The preacher of Hebrews seems to be picking up on the broken pattern for the first Sabbath day. Though it may have been just a day, there seems to be something about it that lingered, something about it that transcended evening and morning, something about it that, as the preacher of Hebrews puts it, “remained” right up to the present day.

When God set a pattern of work and rest, He was not just setting a pattern, He was making a promise – a promise that rest does not merely need to be confined to one day between one evening and one morning. This is what the Jewish religious leaders of Jesus’ day forgot. They became so obsessed with keeping the Sabbath day, they forgot that the Sabbath was not just meant to be a day, but a gift for anyone whenever they needed it. As Jesus puts it, “The Sabbath was made for man, not man for the Sabbath” (Mark 2:27).

These past fifteen months have been brutal and exhausting for many people. Summer officially began yesterday. My prayer is that you’ll take advantage of God’s gift of a Sabbath during this season of time off and fun. Get some rest with family and friends. The Sabbath is God’s gift to you. And it remains for you.

It’s a gift worth using.

June 21, 2021 at 5:15 am 1 comment

A “Giant” Exaggeration

Credit: Pikrepo

Yesterday, at the church where I serve, we kicked off a summer-long series on Deuteronomy. Deuteronomy is situated at the end of the Israelites’ forty-year wandering in the wilderness and records Moses’ final instructions to them before his death.

As the book opens, Moses begins by reminding the Israelites that they have not always done so well honoring God. Indeed, the reason it has taken them forty years to arrive at the Promised Land from Egypt is because, when they first came to the Promised Land, they refused to go in. After sending a reconnaissance team of Israelite spies to check out their new home, the team issued a frightening report about the people living there, which Moses recounts:

The people are stronger and taller than we are; the cities are large, with walls up to the sky. We even saw the Anakites there. (Deuteronomy 1:28)

The fact that the reconnaissance team saw Anakites there is interesting, to say the least. In their first-hand account, which we read in Numbers, the spies give us some more information about the lineage of the Anakites:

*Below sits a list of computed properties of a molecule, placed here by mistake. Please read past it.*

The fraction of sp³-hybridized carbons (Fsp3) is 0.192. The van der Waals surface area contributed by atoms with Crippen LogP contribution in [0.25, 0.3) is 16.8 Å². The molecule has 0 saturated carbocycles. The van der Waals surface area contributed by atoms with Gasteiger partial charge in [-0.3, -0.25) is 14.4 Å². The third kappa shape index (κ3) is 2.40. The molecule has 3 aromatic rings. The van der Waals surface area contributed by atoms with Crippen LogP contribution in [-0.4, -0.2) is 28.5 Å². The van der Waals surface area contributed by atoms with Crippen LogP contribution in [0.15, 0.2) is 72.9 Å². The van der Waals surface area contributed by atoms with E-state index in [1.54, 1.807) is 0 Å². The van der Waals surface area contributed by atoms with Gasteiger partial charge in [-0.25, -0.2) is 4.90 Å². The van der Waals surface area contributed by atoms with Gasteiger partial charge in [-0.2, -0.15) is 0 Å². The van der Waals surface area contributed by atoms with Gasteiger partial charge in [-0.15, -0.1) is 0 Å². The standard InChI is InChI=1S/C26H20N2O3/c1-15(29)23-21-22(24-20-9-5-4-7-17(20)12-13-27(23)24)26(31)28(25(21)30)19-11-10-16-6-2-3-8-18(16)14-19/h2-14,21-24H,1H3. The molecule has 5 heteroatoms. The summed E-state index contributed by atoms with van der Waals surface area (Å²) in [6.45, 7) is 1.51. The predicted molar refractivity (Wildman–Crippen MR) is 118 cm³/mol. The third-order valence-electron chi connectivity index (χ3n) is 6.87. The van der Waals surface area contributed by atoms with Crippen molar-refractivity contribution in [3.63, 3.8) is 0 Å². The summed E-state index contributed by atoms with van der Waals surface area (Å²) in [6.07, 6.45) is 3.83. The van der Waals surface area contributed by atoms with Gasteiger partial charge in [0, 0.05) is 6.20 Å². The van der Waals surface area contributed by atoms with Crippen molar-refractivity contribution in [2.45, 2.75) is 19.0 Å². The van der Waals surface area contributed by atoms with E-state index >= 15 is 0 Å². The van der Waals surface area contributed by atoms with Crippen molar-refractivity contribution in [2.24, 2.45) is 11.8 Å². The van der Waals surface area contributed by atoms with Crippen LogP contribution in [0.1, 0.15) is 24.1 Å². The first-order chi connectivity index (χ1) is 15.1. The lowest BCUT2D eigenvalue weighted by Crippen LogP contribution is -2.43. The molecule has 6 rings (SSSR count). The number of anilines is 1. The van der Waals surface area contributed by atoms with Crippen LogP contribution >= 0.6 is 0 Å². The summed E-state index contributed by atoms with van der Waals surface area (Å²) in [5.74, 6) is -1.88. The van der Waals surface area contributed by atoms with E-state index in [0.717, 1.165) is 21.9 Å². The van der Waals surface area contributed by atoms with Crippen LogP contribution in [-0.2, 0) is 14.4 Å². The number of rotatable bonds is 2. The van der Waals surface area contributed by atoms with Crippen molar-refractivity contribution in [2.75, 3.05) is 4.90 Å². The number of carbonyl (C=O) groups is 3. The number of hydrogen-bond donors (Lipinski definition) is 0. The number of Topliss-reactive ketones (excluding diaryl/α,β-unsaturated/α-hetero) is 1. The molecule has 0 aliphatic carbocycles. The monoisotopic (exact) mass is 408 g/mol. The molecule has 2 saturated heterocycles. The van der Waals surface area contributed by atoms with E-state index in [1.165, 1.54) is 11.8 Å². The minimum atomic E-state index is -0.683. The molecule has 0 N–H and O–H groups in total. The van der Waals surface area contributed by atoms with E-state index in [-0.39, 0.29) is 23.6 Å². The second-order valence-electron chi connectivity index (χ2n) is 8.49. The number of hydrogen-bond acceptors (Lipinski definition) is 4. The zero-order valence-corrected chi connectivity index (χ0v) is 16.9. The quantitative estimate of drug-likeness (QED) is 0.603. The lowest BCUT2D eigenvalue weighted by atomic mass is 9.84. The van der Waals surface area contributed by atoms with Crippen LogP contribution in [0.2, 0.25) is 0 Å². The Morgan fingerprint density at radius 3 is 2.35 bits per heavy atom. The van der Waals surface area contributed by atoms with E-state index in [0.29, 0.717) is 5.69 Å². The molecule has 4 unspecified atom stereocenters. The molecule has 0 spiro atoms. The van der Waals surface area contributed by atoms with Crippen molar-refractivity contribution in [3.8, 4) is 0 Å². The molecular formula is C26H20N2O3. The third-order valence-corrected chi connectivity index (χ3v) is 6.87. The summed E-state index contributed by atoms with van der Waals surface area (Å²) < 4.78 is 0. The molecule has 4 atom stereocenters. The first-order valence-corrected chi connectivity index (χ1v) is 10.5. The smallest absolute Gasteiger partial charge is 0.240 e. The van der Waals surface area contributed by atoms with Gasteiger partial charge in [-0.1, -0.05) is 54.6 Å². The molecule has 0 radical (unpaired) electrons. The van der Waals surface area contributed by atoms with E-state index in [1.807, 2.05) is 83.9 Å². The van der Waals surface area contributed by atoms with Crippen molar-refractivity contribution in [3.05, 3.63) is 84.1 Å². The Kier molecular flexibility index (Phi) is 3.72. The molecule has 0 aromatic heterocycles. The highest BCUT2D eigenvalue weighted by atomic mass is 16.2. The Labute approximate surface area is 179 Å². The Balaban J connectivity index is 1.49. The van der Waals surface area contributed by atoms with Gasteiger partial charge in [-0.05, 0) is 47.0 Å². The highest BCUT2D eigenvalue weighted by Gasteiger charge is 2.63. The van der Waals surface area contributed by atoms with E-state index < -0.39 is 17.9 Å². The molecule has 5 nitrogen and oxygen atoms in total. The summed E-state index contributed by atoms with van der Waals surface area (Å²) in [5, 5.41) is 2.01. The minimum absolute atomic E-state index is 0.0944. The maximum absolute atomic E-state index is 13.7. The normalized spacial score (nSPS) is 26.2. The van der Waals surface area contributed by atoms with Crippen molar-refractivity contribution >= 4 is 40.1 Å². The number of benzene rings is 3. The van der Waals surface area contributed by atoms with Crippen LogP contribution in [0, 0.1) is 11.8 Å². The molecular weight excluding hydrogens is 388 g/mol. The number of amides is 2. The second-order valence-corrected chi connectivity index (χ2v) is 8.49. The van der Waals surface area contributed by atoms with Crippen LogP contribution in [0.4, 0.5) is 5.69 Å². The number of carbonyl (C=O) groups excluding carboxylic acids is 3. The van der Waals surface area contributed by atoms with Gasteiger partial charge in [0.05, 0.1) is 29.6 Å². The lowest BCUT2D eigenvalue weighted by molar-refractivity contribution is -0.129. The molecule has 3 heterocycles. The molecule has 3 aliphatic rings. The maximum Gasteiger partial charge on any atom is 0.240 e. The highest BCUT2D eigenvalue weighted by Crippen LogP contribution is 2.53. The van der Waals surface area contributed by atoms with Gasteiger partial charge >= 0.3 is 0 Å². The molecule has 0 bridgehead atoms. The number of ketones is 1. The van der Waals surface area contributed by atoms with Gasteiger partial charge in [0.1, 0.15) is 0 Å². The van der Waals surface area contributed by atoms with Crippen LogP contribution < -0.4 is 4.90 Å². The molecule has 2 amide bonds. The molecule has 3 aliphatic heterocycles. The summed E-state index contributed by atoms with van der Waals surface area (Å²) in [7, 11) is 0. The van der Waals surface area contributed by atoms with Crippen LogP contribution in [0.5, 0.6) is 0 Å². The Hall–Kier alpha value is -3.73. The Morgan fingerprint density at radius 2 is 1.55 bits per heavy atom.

We saw the Nephilim there (the descendants of Anak come from the Nephilim). We seemed like grasshoppers in our own eyes, and we looked the same to them. (Numbers 13:33)

Hold on a second. They saw descendants of the Nephilim? That seems curious.

We first meet the Nephilim in Genesis 6:

The Nephilim were on the earth in those days. (Genesis 6:4)

They are described as a wicked people and as part of the reason God sends a catastrophic flood to destroy humanity:

The LORD saw how great the wickedness of the human race had become on the earth, and that every inclination of the thoughts of the human heart was only evil all the time. The LORD regretted that he had made human beings on the earth, and his heart was deeply troubled. So the LORD said, “I will wipe from the face of the earth the human race I have created – and with them the animals, the birds and the creatures that move along the ground – for I regret that I have made them.” (Genesis 6:5-7)

This begs a question: if God sends a catastrophic flood to, in part, wipe out the Nephilim in their wickedness, what are they doing in the Promised Land during the time of Moses long after the flood?

It seems as though this reconnaissance team is engaging in a little exaggeration. This becomes apparent when the spies describe the size of the people they see in the Promised Land: “We seemed like grasshoppers in our own eyes, and we looked the same to them” (Numbers 13:33). The average grasshopper is an inch tall. I’m five feet ten inches tall. This means, using my modest height as a standard sample, these men would have been 69 times my size, or nearly 397 feet tall.

Uh-huh.

So often, when there is something we don’t want to do – or, for that matter, when there is something we do want to do – we’ll exaggerate in an attempt to get our way. We’ll exaggerate and put the worst construction on what someone has said instead of a more plausible construction. We’ll exaggerate and only emphasize the positives of a purchase instead of taking a realistic look at the cost of what we want to purchase and soberly analyzing whether it is a smart financial move. We’ll exaggerate on social media and make our life or our vacation look better than it really is.

Let us learn from the Israelite spies and their very implausible description of the giants who were drowned in a flood. Exaggeration hurts us and those around us. We are called to be people of the truth. We do, after all, follow a Man who called Himself “the truth” (John 14:6). No exaggeration is needed with Him.

June 14, 2021 at 5:15 am Leave a comment

An Everlasting Kingdom

This image has an empty alt attribute; its file name is pexels-photo-3773042.jpeg
Credit: Mario A. Villeda / Pexels.com

Kingdoms crack.

History is littered with kingdoms that, at one time, seemed invincible. They had so much wealth and power that other nations sought resources from them and alliances with them. Assyria was one such kingdom. The prophet Ezekiel pictures Assyria as a tree in which other nations find shade and protection:

All the birds of the sky nested in its boughs, all the animals of the wild gave birth under its branches; all the great nations lived in its shade. (Ezekiel 31:6)

Likewise, the kingdom of Babylon was also an empire to which other nations ran for protection, which is also pictured as a tree by the prophet Daniel: